With this information, your dentist can diagnose the presence, location, and severity of the crack and determine if the crack has made your tooth more susceptible to tooth decay or infection. This will allow them to recommend a course of treatment.

  • Use mouthguards , masks, or face cages to prevent a tooth from being knocked from sports or activities .
  • Avoid hard foods and ice: Chewing ice or biting down on hard candy, bread crusts, pretzels, seeds, or popcorn kernels are often related to cracked teeth.
  • Brush and floss to avoid tooth decay and periodontal disease (periodontitis) that can weaken teeth.
  • Avoid using your teeth improperly.
  • Occlusal guards : If you have the habit of grinding or clenching (bruxism) your teeth, an occlusal guard can prevent your teeth from being cracked by the grinding or clenching forces.
  • Orthodontics: Misaligned teeth (malocclusion) can increase your risk of cracking a tooth.

Your dental insurance might not cover all situations associated with tooth injuries. This is especially true in cases of trauma. While you might end up seeing a dentist for evaluation and treatment, your course of action may need to be coordinated through a medical provider. Talk to your insurance provider, physician, and dentist to be sure you understand the provisions of your medical and dental coverage before beginning a course of treatment.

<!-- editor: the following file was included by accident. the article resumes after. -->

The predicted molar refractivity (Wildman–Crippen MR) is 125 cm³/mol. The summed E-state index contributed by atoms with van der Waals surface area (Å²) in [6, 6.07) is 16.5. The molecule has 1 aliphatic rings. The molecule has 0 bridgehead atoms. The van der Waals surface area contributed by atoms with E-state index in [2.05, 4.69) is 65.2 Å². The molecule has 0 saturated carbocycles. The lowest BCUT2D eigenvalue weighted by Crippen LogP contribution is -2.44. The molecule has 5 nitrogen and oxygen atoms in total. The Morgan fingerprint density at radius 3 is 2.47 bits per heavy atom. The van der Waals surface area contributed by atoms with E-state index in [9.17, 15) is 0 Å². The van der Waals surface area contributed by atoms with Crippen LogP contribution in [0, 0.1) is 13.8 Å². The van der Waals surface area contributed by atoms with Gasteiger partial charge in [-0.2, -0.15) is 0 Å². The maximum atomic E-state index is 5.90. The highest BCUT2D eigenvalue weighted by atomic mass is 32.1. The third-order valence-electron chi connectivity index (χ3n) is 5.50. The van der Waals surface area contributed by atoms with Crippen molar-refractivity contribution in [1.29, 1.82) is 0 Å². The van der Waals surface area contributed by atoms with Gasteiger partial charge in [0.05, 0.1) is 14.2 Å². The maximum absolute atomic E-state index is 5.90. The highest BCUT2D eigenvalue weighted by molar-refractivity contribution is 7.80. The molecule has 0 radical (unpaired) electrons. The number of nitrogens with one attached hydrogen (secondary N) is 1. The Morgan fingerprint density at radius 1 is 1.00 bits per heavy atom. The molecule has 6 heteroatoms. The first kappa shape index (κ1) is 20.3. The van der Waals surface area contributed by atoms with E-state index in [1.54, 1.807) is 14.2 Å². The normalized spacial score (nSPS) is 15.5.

There are often temporary methods for stabilizing cracked teeth that are inexpensive and allow you time to consider more permanent options.

It is not generally recommended that you delay treatment for cracked teeth.

Initial (at-home) care

If you crack a tooth, make an appointment to see your dentist as soon as possible. Meanwhile, following these steps may provide temporary relief:

  • Rinse your mouth with warm, salty water.
  • If there is bleeding in your mouth, use moist gauze to apply pressure to the area until the bleeding stops.
  • If you can safely do so, take an over-the-counter pain reliever if necessary for pain.
  • If you can't see your dentist the same day you cracked your tooth, many drugstores sell dental materials that you can use to cover the crack until your appointment.
  • Try to eat soft foods,
  • Avoid hot or cold food and drinks.
  • Avoid biting or chewing with the affected tooth.

Professional treatment

Depending on the location and the extent of a crack, there are a number of ways to treat your tooth. Some cracks can be easily repaired, while some may be too serious to be fixed at all. This is especially true if the crack extends into the tooth roots or to the bone level. Your dentist's goal will be to preserve as much natural tooth structure as possible and help ensure no decay or further damage will occur.

The best protection against a crack in your tooth growing larger is generally a restoration like a crown or onlay . These treatments may also require root canal therapy . Your dentist may be able to place a bonded filling that can last long enough to help you prepare for these treatments.

Author: Symbyos staff, go2dental staff
Medical review: Thomas J. Greany DDS
Last medical review: March 7, 2021
Last updated: April 6, 2021